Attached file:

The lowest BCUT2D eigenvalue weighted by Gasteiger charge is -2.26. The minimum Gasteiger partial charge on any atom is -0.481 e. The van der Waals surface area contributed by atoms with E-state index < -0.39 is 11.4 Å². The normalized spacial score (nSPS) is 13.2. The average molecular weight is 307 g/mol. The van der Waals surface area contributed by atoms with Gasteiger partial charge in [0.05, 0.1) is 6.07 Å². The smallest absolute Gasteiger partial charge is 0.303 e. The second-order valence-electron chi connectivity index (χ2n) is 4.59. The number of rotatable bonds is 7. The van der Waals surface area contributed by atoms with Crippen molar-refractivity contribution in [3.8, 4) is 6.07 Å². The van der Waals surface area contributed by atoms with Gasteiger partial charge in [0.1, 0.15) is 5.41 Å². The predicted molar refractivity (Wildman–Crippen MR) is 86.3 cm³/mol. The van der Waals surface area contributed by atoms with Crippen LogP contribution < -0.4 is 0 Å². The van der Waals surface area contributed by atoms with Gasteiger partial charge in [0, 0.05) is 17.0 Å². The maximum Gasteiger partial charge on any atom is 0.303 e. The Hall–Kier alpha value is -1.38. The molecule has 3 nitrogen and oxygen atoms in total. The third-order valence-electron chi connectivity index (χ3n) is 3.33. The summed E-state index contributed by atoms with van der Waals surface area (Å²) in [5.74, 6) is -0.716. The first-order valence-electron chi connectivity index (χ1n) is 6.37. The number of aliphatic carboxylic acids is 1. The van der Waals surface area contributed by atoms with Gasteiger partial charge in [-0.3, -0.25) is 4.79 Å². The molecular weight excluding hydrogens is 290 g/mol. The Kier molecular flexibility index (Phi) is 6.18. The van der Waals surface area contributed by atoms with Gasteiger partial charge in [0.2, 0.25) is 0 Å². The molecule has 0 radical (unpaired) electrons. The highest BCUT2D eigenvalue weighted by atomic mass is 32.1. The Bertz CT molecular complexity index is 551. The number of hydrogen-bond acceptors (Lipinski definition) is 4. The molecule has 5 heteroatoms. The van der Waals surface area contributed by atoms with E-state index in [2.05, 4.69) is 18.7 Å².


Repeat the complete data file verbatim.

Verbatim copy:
The lowest BCUT2D eigenvalue weighted by Gasteiger charge is -2.26. The minimum Gasteiger partial charge on any atom is -0.481 e. The van der Waals surface area contributed by atoms with E-state index < -0.39 is 11.4 Å². The normalized spacial score (nSPS) is 13.2. The average molecular weight is 307 g/mol. The van der Waals surface area contributed by atoms with Gasteiger partial charge in [0.05, 0.1) is 6.07 Å². The smallest absolute Gasteiger partial charge is 0.303 e. The second-order valence-electron chi connectivity index (χ2n) is 4.59. The number of rotatable bonds is 7. The van der Waals surface area contributed by atoms with Crippen molar-refractivity contribution in [3.8, 4) is 6.07 Å². The van der Waals surface area contributed by atoms with Gasteiger partial charge in [0.1, 0.15) is 5.41 Å². The predicted molar refractivity (Wildman–Crippen MR) is 86.3 cm³/mol. The van der Waals surface area contributed by atoms with Crippen LogP contribution < -0.4 is 0 Å². The van der Waals surface area contributed by atoms with Gasteiger partial charge in [0, 0.05) is 17.0 Å². The maximum Gasteiger partial charge on any atom is 0.303 e. The Hall–Kier alpha value is -1.38. The molecule has 3 nitrogen and oxygen atoms in total. The third-order valence-electron chi connectivity index (χ3n) is 3.33. The summed E-state index contributed by atoms with van der Waals surface area (Å²) in [5.74, 6) is -0.716. The first-order valence-electron chi connectivity index (χ1n) is 6.37. The number of aliphatic carboxylic acids is 1. The van der Waals surface area contributed by atoms with Gasteiger partial charge in [-0.3, -0.25) is 4.79 Å². The molecular weight excluding hydrogens is 290 g/mol. The Kier molecular flexibility index (Phi) is 6.18. The van der Waals surface area contributed by atoms with Gasteiger partial charge in [0.2, 0.25) is 0 Å². The molecule has 0 radical (unpaired) electrons. The highest BCUT2D eigenvalue weighted by atomic mass is 32.1. The Bertz CT molecular complexity index is 551. The number of hydrogen-bond acceptors (Lipinski definition) is 4. The molecule has 5 heteroatoms. The van der Waals surface area contributed by atoms with E-state index in [2.05, 4.69) is 18.7 Å².